Subject: I have found a CD that I think you would enjoy
Genres: Dance & Electronic, World Music, Jazz, Pop, Rock
Listen to Samples
Similarly Requested CDs
1920s Cantorial remixed as electronica
Israel Beat | Jerusalem, Israel | 06/19/2003
(4 out of 5 stars)
"Leave it to my friend Steve from FissionPile.com to ruin anything science fiction/spirituality oriented. Steve talked through the entire movie Stargate, telling me how their time travel techniques weren't really possible, and he and Roberto from martial arts destroyed The Matrix. I was enthralled by the pictures in the sleeve of Wally Brill's The Covenant of white-coated scientists examining kabbalah outlines. Furthermore, the track A Loop In Time is about "people in little suits from the book of Ezekiel". I couldn't wait to play it for Steve so I could win our ongoing argument, but he was utterly turned off. Not only were the kabbalah symbols out of context, he said, but the science references all outdated.In spite of Steve, The Covenant remains a highly engaging CD, specifically the track Rtzeh. I played it on the show and a lady called up breathlessly telling me how it was the most beautiful and amazing piece of music she ever heard in her life. I love playing it back to back with the original Gershon Sirota version with is available on Great Voices of the Synagogue. And that's the magic of this album. The former producer of Ofra Haza and other well-known Jewish artists took a collection on old 78 rmp cantorial records and remixed them. The music is electronic/techno/ambient in nature. Lots of synthesizers and beats give the operatic Biblical Hebrew vocals a haunting and hypnotic sound similar to Deep Forest or Enigma. Well-loved cantors who ruled in the 1920's and 1930s such as Pierre Pinchik,. Samuel Malavsky and Ben Zion Kapov-Kagan reign again in a modern electronica way. Wally Brill justifies it by comparing it to the canters who performed outside the synagogues in the opera houses of Europe in days of past.My favorites are Kiddush Le-Shabbat which was included on several compilation CDs and A Typical Day, which features the spoken word of Holocaust survivor Helen Lazar. The later is a hard-hitting track pared with the music, if you can bear to listen to her story straight through.If you don't mind a little pseudo-science Deepak Chopra spirituality in the liner notes, and just listen to the music then this might just be the most amazing CD you have ever heard in your life. Close your eyes and the voices of your great-grandfathers will pierce right through your soul..."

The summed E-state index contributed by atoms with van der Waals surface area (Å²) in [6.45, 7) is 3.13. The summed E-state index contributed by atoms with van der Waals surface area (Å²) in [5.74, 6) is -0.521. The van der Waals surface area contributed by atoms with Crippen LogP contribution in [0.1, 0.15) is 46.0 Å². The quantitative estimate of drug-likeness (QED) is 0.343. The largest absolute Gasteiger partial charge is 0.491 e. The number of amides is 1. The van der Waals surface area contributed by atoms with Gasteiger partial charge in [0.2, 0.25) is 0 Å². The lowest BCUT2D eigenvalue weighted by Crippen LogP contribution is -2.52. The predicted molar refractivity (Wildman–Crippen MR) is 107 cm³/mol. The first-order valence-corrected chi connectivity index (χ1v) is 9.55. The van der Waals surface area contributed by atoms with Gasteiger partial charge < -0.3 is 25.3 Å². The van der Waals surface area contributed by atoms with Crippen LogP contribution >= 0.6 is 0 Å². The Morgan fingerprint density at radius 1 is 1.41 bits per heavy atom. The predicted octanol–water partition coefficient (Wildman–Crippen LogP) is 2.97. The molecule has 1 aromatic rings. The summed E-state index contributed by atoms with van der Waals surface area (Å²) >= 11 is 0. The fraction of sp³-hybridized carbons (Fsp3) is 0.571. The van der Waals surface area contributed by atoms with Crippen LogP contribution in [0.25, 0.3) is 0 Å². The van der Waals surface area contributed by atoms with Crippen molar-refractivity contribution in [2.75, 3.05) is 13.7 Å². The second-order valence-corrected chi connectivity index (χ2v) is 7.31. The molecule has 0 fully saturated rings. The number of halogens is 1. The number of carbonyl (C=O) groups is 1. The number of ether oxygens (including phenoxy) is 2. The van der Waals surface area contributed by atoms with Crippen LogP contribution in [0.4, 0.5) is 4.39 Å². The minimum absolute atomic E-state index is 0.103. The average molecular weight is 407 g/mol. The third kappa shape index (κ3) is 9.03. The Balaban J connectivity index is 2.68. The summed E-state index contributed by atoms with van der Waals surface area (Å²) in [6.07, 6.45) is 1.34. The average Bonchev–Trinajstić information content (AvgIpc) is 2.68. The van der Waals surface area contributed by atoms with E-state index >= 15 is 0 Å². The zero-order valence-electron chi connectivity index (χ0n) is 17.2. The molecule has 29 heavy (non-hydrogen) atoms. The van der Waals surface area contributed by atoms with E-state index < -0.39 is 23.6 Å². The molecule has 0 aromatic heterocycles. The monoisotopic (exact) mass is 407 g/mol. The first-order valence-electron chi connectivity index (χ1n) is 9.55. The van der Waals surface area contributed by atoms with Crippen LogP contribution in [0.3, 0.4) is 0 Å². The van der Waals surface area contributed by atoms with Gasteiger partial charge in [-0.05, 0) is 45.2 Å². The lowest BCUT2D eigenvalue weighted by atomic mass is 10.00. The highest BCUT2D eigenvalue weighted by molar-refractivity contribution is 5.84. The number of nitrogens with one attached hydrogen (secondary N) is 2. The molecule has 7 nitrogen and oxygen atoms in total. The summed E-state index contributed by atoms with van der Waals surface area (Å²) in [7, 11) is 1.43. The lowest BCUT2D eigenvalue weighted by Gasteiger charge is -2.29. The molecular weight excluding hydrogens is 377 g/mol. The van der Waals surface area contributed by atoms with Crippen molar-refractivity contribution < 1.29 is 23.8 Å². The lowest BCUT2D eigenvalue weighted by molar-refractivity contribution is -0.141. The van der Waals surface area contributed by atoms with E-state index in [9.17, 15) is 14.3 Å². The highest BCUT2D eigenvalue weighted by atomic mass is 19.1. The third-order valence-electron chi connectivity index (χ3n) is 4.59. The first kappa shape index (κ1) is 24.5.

Aaron | Bay Area, CA | 04/12/2003
(5 out of 5 stars)
"Perhaps as an american, non-observant jew who has undergone a pull toward exploring his roots for the first time in 30 years, I may be somewhat biased in my feelings about this album. Nonetheless, one need not be jewish to appreciate the awe-inspiring sounds Wally Brill has created here. He has harnessed the raw emotion of jewish cantorial vocals, applying it on top of brilliant, world-beat rhythms and passionate, entrancing melodies. Believe me, my words don't come close to doing complete justice to this music... but this album has affected me on a deep spiritual level - and my guess is, if you are a "lost jew" but always felt that certain "something", it will do the same for you. If you are not jewish, this album is an excellent modern-day musical primer of sorts to understanding jewish soul."
Cantors with electronica
Pink Noodle | Duncanville, TX USA | 08/16/2007
(4 out of 5 stars)
"Wally Brill has sampled a treasure-trove of the great Cantors (Jewish liturgical singers) of the '20s, '30s, & '40s. The Covenant integrates these remarkable vocals with new instrumentation which draws on elements of world, ambient, electronic, and dub music.
"Much of my favorite music and art reflects the artist's desire to contact that which he or she holds sacred: God, the Supreme, the Divine...," begins the liner notes from Wally Brill's The Covenant. Brill utilizes sacred Hebrew chants originally recorded on 78's in the early part of the century and combines them with modern day electroinca and trip-hop beats; resulting in Jewish cantors chanting their praises over slow, thumping drum tracks, laced with heavy basslines and low-range melodies. He has taken complete cantoral vocal performances, and woven them into rich instrumental tapestries consisting of tablas, digeridoo, trumpet, Tibetan singing bowls and the unique contributions of avante-ambient guitar master David Torn.
Standout tracks on this release include "A Typical Day", an emotional description by a 12-year-old Holocaust survivor of a day in the Auschwitz concentration camp.
Brill's production credits include work with such diverse artists as UK punks 999 and Chelsea, electronic pioneer Thomas Dolby and Israeli world beat superstar Ofra Haza.
-- review from calabashmusic site which also has downloads"